In Shadowbridge, Gregory Frost takes a typically science fictional conceit, what Roz Kaveney has so engagingly called the big dumb object, and places it in a fantasy context, and he does so with considerable success. Shadowbridge is largely a water world, though individual islands dot its surface and there are tales of whole continents at the horizon’s edge. Shadowbridge is also a maze of interconnected spans, enormous bridges each the size of a great city or small nation, arching over entire oceans, connecting one span to the next, seemingly without end. Travelers can walk from span to span forever, never returning to the places they’ve left, unless they choose to reverse their paths. Or they can take a ship and travel to an entirely different spiral made up of different spans inhabited by different cultures. Shadowbridge is a lovely conceit, a fine place to set any number of tales, and Frost did in fact publish a previous story set in this world, "How Meersh the Bedeviler Lost His Toes" (Asimov’s, September 1998), which was a finalist for the Theodore Sturgeon Award.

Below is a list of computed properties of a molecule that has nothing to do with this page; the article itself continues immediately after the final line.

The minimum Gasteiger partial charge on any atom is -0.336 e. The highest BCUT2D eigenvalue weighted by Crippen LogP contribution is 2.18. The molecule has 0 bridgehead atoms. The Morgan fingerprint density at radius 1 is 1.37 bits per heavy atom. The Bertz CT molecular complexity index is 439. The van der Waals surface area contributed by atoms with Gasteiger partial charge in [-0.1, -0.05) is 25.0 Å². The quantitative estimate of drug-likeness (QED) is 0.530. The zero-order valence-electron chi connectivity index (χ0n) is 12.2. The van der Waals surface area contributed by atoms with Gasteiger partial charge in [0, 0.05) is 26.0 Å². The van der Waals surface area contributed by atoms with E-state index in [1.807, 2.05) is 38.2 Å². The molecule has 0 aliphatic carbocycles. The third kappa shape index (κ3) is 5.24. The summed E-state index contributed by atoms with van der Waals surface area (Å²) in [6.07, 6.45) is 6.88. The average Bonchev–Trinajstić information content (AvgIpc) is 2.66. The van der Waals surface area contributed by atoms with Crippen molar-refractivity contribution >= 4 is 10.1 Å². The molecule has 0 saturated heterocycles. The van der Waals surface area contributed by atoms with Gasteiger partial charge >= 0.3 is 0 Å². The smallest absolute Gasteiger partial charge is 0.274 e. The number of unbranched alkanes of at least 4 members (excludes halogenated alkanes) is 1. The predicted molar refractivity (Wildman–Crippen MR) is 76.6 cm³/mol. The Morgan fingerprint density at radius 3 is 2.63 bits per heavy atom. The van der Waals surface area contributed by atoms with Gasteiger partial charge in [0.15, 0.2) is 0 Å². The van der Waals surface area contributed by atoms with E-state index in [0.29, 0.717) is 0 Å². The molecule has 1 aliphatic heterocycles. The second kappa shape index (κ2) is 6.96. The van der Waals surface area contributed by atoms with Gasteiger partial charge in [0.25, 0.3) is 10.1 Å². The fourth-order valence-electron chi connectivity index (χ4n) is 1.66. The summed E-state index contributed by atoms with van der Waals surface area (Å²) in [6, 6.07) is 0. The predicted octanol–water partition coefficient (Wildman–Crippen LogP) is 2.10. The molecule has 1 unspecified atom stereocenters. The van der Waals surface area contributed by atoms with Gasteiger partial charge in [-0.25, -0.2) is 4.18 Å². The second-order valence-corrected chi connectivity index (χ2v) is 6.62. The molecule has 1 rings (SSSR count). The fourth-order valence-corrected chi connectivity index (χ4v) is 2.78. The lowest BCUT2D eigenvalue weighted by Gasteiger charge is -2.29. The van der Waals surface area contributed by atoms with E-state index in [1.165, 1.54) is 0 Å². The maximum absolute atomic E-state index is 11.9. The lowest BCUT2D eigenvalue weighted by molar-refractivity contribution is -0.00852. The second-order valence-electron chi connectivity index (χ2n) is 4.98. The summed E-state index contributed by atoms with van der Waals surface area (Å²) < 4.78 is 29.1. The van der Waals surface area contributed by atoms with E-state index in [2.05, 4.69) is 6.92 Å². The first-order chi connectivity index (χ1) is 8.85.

Telling tales is what Shadowbridge the novel and its sequel, Lord Tophet, are all about. Leodora, our protagonist, is a storyteller, a shadow-puppeteer and a phenom, skilled beyond her years at an ancient art. She is also the daughter of mysterious parents. Her mother, Leandra, a notorious, red-haired beauty thought by some to be a witch, is long dead. Her father, the great shadow-puppeteer Bardsham, is long gone, perhaps also dead, although no one knows for sure. As the novel opens, Leodora, has climbed one of the tallest towers on the span known as Vijnagar. Later in the evening, her famous alter-ego, a young "man" known as Jax (whose existence is made necessary by a prohibition on many spans against female shadow-puppeteers), will perform to great acclaim, but for now Leodora needs to be both alone and herself. The tower is decorated by stone statues of the various gods of Shadowbridge including one Shumyzin, who suddenly comes alive and demands that Leodora tell him his story which, Scheherazade-like, she does at some length. This sets up the structure of the novel. Leodora’s own adventures, and those of her troupe, alternate with formal stories which are interpolated into the text, some told by her, some by other characters, some presented within the context of the puppet theater, others not, many of them tales of the Gods, though some of those deities, like Meersh, are both fools and tricksters. Leodora’s tale of his violent life and eventual deification pleases Shumyzin, who, in return, offers her an ambiguous warning: "Jax rattles the darkness where he travels. A piece of it is sure to come calling." There is also some confusing mention of "the one you travel wit h... The deathless one. The one who visits you in your sleep ... your coral friend." Unfortunately, but predictably, just as the god is about to tell her "the most important thing," the sun sets and he returns to stone. Leodora, frustrated, climbs down from her high perch and returns to the tavern where, as Jax, she is to perform. There she dodges the wife of the tavern owner, who has a thing for Jax, and is berated by her aged and alcoholic manager, Soter, for being late. Finally she performs a puppet play called "The Tale of Creation."